Parents today have a greater responsibility than ever to talk to their children about sex, intimacy, proper body images, privacy, sacredness, and what is right and wrong at young ages. While I don’t necessarily believe the world is full of more child molesters and sexual predators than ever before, it is teeming with people who do not have a correct or healthy view of sexuality, intimacy, marriage, relationships, boundaries, privacy, and pornography. Our media is over-saturated with messages and images that support incorrect views on sex. And since our world is consuming and more media in larger quantities, children at younger and younger ages are being exposed to graphic images, pornography, and incorrect views about our bodies and relationships. As parents we have the moral obligation to instruct our children in what is good about our genders, the opposite gender, sex, intimacy, and our bodies. As parents we have the blessed opportunity to be the one who our children turn to when confronted with shocking or new information and images, someone who loves them and trusts them. So we need to talk early and frequently with our children about sex.
I was recently given the book 30 Days of Sex Talks: Empowering Your Child with Knowledge of Sexual Intimacy for Ages 3-7 (they have books for kids 8-11 and 12+ too!) to review and I love what the Educate and Empower Kids company is doing with these books. I agreed to review this book, in part because I had already written two posts on my site about talking to kids about sex – What to do when those Awkward Mother-Daughter Conversations Start and How did the baby get in your tummy? 6 Tips for Having “The Talk” with Preschoolers. My husband and I are working hard to establish an open dialogue at home about our bodies, about men, women, marriage, kissing, relationships, privacy, and all of it. Our oldest, twin girls, just turned five, and are curious often about different things, and about how things work and why things are the way they are.
What I really like about the 30 Days of Sex Talks is that the 30 days are more like 30 mini discussions to have with your kids. It’s a curriculum of dialogue you should have and discuss with your children in the various age ranges. At five, the middle point of this beginner book (ages 3-7) they are able to understand most of the material found in it, and most of it will apply to them.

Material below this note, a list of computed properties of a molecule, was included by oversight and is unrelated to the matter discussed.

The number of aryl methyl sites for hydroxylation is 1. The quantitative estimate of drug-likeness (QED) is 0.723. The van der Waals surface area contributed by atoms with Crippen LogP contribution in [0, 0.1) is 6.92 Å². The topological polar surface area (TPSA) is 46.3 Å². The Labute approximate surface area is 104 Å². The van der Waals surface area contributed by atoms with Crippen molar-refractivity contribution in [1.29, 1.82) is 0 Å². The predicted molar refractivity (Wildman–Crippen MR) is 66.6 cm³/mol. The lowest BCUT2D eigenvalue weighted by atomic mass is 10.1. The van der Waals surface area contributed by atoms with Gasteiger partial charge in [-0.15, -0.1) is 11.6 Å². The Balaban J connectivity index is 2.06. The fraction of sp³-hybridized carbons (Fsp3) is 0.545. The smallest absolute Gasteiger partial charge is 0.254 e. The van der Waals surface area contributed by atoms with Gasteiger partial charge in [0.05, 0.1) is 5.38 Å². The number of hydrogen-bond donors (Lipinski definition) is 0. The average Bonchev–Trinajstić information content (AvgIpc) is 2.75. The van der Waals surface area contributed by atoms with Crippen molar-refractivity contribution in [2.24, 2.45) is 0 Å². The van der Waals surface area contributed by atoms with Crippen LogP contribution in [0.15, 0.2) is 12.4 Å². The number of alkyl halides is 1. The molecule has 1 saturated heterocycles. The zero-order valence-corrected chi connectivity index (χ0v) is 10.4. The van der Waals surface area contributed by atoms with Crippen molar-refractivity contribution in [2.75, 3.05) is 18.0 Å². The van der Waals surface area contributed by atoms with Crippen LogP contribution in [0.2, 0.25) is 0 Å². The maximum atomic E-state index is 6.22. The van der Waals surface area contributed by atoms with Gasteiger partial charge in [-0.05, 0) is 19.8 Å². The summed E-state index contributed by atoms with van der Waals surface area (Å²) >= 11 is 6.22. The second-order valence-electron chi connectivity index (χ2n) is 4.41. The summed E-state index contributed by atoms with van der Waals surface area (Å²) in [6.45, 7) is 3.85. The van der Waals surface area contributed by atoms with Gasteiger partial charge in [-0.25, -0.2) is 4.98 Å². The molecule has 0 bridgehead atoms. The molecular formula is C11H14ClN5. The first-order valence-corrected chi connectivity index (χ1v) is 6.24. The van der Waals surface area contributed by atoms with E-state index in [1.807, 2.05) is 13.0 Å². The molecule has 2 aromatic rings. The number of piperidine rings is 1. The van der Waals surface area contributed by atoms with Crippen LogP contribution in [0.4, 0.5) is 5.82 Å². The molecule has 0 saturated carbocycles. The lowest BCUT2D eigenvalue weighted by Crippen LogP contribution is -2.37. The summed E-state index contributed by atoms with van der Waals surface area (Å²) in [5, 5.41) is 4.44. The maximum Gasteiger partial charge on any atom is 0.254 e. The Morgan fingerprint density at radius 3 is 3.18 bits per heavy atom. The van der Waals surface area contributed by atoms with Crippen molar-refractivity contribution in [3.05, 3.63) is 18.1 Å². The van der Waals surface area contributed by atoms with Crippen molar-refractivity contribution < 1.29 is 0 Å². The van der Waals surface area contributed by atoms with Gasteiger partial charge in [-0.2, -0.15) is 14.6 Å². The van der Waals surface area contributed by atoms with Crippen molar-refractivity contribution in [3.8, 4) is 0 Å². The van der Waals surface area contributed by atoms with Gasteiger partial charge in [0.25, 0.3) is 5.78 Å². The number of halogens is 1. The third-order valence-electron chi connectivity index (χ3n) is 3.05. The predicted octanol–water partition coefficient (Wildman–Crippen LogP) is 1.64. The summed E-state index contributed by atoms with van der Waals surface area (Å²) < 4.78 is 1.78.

While my husband and I have already discussed many of the lessons found in this book, especially the first 10 days, I realize there are still several things we haven’t discussed with with our daughters, or things that our girls aren’t doing well, like locking the bathroom door behind them in public restrooms (or at friend’s houses or in our own house). And we haven’t talked to them about what to do if they need help in a bathroom, or about which adults to trust and who might not be good to trust (other than of course the typical “stranger danger” people trying to offer them candy, grab them, or take them away, etc). And we haven’t really gotten very far into a conversation about romantic love, or about pornography.
Many of these days really require that my husband and I discuss between ourselves what we think about a given topic, what our house rules will be, what we’ll call certain body parts, what is and isn’t acceptable, and so on. The best way to have these sex talks with our kids is of course with my husband beside me. Like I mentioned in my previous post, being on the same page with your spouse, and rehearsing what you’ll say, helps you feel comfortable talking about these sometimes difficult subjects with your children.
I highly recommend this series of books for you to use as a guide for you family. The book is short, the daily lessons are just simple bullet points about one aspect of sexual intimacy. Several are even positive and lighthearted like day 14 – “You have feelings and emotions that connect you.” and Day 1:
Whether you pick up 30 Days of Sex Talk or not, think seriously about talking to your kids about sex. It’s really never too early. And as you have mini, organic, dialogues, they will become easier, and your child will (hopefully) be comfortable talking to you about confusing images or feelings they may have seen or experienced. That is definitely what you want! You are their moral guide to understand their bodies, their gender, their privacy, and someday sex and intimacy. So, make sure your child can talk to you, again and again, not just during some big, one-time-only “the talk.”
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